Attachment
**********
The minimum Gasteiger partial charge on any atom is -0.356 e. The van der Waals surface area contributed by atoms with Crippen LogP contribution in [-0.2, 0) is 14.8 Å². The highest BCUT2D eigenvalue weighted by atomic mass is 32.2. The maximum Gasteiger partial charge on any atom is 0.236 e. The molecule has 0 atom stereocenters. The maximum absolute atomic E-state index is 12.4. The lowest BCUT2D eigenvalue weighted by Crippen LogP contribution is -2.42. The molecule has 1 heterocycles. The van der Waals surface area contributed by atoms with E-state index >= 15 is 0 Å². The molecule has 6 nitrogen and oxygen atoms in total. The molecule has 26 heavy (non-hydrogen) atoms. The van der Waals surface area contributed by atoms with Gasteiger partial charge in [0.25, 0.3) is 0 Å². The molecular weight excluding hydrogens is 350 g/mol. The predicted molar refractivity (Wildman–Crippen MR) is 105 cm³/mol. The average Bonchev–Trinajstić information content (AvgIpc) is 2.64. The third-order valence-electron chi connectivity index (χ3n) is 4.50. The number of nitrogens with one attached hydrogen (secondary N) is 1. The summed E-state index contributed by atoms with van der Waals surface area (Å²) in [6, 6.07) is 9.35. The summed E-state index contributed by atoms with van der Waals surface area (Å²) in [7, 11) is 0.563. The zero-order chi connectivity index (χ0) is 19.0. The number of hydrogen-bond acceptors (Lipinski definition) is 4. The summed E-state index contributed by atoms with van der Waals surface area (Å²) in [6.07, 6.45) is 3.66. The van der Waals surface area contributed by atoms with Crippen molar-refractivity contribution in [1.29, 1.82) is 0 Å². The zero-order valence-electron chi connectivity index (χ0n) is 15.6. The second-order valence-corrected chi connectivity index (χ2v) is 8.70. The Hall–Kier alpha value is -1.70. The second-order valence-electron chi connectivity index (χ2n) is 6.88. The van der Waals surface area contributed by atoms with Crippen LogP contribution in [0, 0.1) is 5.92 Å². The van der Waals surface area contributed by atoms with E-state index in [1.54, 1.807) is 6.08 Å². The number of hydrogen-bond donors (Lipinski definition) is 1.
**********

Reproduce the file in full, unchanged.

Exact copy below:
The minimum Gasteiger partial charge on any atom is -0.356 e. The van der Waals surface area contributed by atoms with Crippen LogP contribution in [-0.2, 0) is 14.8 Å². The highest BCUT2D eigenvalue weighted by atomic mass is 32.2. The maximum Gasteiger partial charge on any atom is 0.236 e. The molecule has 0 atom stereocenters. The maximum absolute atomic E-state index is 12.4. The lowest BCUT2D eigenvalue weighted by Crippen LogP contribution is -2.42. The molecule has 1 heterocycles. The van der Waals surface area contributed by atoms with E-state index >= 15 is 0 Å². The molecule has 6 nitrogen and oxygen atoms in total. The molecule has 26 heavy (non-hydrogen) atoms. The van der Waals surface area contributed by atoms with Gasteiger partial charge in [0.25, 0.3) is 0 Å². The molecular weight excluding hydrogens is 350 g/mol. The predicted molar refractivity (Wildman–Crippen MR) is 105 cm³/mol. The average Bonchev–Trinajstić information content (AvgIpc) is 2.64. The third-order valence-electron chi connectivity index (χ3n) is 4.50. The number of nitrogens with one attached hydrogen (secondary N) is 1. The summed E-state index contributed by atoms with van der Waals surface area (Å²) in [6, 6.07) is 9.35. The summed E-state index contributed by atoms with van der Waals surface area (Å²) in [7, 11) is 0.563. The zero-order chi connectivity index (χ0) is 19.0. The number of hydrogen-bond acceptors (Lipinski definition) is 4. The summed E-state index contributed by atoms with van der Waals surface area (Å²) in [6.07, 6.45) is 3.66. The van der Waals surface area contributed by atoms with Crippen molar-refractivity contribution in [1.29, 1.82) is 0 Å². The zero-order valence-electron chi connectivity index (χ0n) is 15.6. The second-order valence-corrected chi connectivity index (χ2v) is 8.70. The Hall–Kier alpha value is -1.70. The second-order valence-electron chi connectivity index (χ2n) is 6.88. The van der Waals surface area contributed by atoms with Crippen LogP contribution in [0, 0.1) is 5.92 Å². The van der Waals surface area contributed by atoms with E-state index in [1.54, 1.807) is 6.08 Å². The number of hydrogen-bond donors (Lipinski definition) is 1.